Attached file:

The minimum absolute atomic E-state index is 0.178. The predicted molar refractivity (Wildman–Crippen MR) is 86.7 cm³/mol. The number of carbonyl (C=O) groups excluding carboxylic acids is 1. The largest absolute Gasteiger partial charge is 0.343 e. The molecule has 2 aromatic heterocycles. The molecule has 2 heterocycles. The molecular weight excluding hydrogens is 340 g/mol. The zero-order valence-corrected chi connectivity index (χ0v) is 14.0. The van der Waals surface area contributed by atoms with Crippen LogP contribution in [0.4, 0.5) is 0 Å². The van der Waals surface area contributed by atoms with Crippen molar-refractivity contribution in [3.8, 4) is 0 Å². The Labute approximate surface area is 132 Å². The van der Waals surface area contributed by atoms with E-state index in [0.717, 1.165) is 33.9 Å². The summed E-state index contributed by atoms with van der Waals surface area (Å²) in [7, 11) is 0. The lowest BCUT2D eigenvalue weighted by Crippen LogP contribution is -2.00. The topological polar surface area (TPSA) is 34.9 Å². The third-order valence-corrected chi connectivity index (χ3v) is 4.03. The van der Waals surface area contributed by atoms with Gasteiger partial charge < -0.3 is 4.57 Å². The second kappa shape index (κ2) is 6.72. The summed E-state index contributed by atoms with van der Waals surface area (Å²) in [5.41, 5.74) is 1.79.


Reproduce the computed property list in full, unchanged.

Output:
The minimum absolute atomic E-state index is 0.178. The predicted molar refractivity (Wildman–Crippen MR) is 86.7 cm³/mol. The number of carbonyl (C=O) groups excluding carboxylic acids is 1. The largest absolute Gasteiger partial charge is 0.343 e. The molecule has 2 aromatic heterocycles. The molecule has 2 heterocycles. The molecular weight excluding hydrogens is 340 g/mol. The zero-order valence-corrected chi connectivity index (χ0v) is 14.0. The van der Waals surface area contributed by atoms with Crippen LogP contribution in [0.4, 0.5) is 0 Å². The van der Waals surface area contributed by atoms with Crippen molar-refractivity contribution in [3.8, 4) is 0 Å². The Labute approximate surface area is 132 Å². The van der Waals surface area contributed by atoms with E-state index in [0.717, 1.165) is 33.9 Å². The summed E-state index contributed by atoms with van der Waals surface area (Å²) in [7, 11) is 0. The lowest BCUT2D eigenvalue weighted by Crippen LogP contribution is -2.00. The topological polar surface area (TPSA) is 34.9 Å². The third-order valence-corrected chi connectivity index (χ3v) is 4.03. The van der Waals surface area contributed by atoms with Gasteiger partial charge < -0.3 is 4.57 Å². The second kappa shape index (κ2) is 6.72. The summed E-state index contributed by atoms with van der Waals surface area (Å²) in [5.41, 5.74) is 1.79.